Just ahead of becoming the first major company with a proxy access shareholder proposal in its proxy materials, Hewlett-Packard filed its proxy statement on Friday without the proposal as it negotiated the withdraw of the shareholder proposal instead. Here is a WSJ article explaining that the company agreed to put up a proxy access bylaw for a vote at the 2013 annual meeting at the access threshold previously adopted by the SEC (3% ownership for 3 years), though nominations would be limited to 20% of the board:
In a major victory for activists, Hewlett-Packard Co. agreed to a step that could give investors more power to oust its board members. The Palo Alto, Calif., technology giant will give its stockholders the chance to approve so-called proxy access through a bylaw vote at its 2013 annual meeting. If the measure passes, investors who own at least 3% of H-P shares for at least three years would be allowed to nominate up to 20% of the company’s directors, the company said. The vote would be binding, meaning H-P would be bound by the results. Currently, proxies only list directors that the company nominated.
Activist shareholders have been trying to get proxy access for some time. In the case of H-P, Amalgamated Bank’s LongView Fund, which owns around 400,000 shares of H-P, was expected to succeed at bringing such a nonbinding proposal to a vote at H-P’s 2012 annual meeting, which takes place in March. But a proposal wasn’t included in H-P’s proxy materials, which were filed Friday.
Instead, an H-P spokesman said in a statement that the company had already reached a deal with Amalgamated Bank. Under the agreement, H-P has “agreed to put a board-recommended proxy access proposal to a vote at our 2013 annual meeting of stockholders,” he said, noting that the company “is committed to good corporate governance and open and frequent communication with its stockholders.”
A spokesman for Amalgamated Bank said it withdrew its proposal after H-P agreed to present a proxy-access proposal in 2013. H-P’s move represents “a recognition by a significant company that proxy access has potential merit and number two, that the shareholder resolution probably would have passed without management support,” said Charles Elson, head of the Weinberg Center for Corporate Governance at University of Delaware’s business school. Proponents say proxy access should improve returns by forcing boards to be more responsive to shareholders. Without proxy access, investors keen to shake up boards must wage costly campaigns and foot the bill for distributing their own ballots.
Last year, the Securities and Exchange Commission decided not to appeal a federal court ruling throwing out an agency rule that broadly required proxy access at U.S. companies. The agency put the rule on hold in August after business groups sued to overturn it. H-P’s board has come under scrutiny several times in recent years for issues including a spying scandal and its ousting of a popular chief executive. Last year, a shareholder watchdog criticized the involvement of its then-CEO Leo Apotheker in the selection of five new board members. The 3% ownership bar is a high one, however, as only four H-P shareholders own that much of the technology company, according to filings.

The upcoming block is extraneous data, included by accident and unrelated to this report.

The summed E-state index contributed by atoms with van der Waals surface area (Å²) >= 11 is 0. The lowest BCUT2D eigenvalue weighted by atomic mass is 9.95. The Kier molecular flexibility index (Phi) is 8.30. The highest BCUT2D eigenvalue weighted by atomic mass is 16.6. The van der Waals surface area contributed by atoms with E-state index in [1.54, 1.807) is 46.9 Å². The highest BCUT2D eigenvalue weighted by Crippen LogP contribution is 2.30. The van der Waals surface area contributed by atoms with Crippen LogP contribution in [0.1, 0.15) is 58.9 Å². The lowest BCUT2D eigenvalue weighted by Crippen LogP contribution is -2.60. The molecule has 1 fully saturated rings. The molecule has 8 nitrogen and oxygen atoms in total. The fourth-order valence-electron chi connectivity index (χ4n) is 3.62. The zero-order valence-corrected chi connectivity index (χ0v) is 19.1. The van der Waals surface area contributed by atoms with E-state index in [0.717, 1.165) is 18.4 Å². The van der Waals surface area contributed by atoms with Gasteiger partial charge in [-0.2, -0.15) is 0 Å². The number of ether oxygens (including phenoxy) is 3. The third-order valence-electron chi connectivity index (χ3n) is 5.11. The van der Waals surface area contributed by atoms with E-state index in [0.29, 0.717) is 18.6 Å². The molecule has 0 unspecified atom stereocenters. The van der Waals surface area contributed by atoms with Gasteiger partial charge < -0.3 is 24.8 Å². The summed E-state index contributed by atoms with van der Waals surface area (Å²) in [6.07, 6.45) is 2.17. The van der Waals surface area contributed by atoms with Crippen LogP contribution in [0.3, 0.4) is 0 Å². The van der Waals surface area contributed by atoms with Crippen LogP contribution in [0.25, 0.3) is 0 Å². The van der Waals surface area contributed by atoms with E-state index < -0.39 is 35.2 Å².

Inadequate Cost-Benefit Analysis: Plaintiffs Challenging CFTC Rulemaking Dealt Setback
Back in December, I blogged about how SIFMA and the International Swaps and Derivatives Association filed a complaint in US District Court for DC to challenge the CFTC’s new rule that seeks to curb excessive speculation (like proxy access, this rule was approved 3-2 by the CFTC Commissioners). The groups had petitioned the higher US Court of Appeals for the DC Circuit to hear the case – which is the court that ruled against the SEC in the proxy access lawsuit filed by the Business Roundtable and US Chamber of Commerce. And like that lawsuit, this one claims the CFTC didn’t conduct a proper cost-benefit analysis. In his “Dodd-Frank.com Blog,” Steve Quinlivan notes that the US Court of Appeals for the District of Columbia Circuit recently dismissed the petition for review.
In this report issued a few weeks ago, the SEC’s Inspector General provided its latest review of Dodd-Frank rulemaking’s cost-benefit analysis.
More on “Is Corp Fin Too Lenient with Waiver Letters?”
Last week, I blogged a note from an anonymous member – which I had received before the NY Times made front-page news of its own thoughts – about Corp Fin’s practice of considering waiver requests for being an “ineligible issuer” under Rule 405.
I received a number of emails from members who stated that their experience with the Staff has been contrary to what the anonymous member wrote. They noted they had submitted a request to Corp Fin and struck out – as a result, they thought the Staff was pretty miserly in granting these requests. So I the NY Times’ article perhaps was driven by the often erroneous perception that regulators are in the back pocket of Wall Street. I don’t think this perception is necessarily fair, but “it is what it is” in this post-financial crisis era…
Speaking of perceptions, this piece entitled “Ex-Lehman Brothers Trader: Only On Wall Street Could You ‘Get Paid So Much For Doing So Little’” won’t be good for how the public views the Street…
– Broc Romanek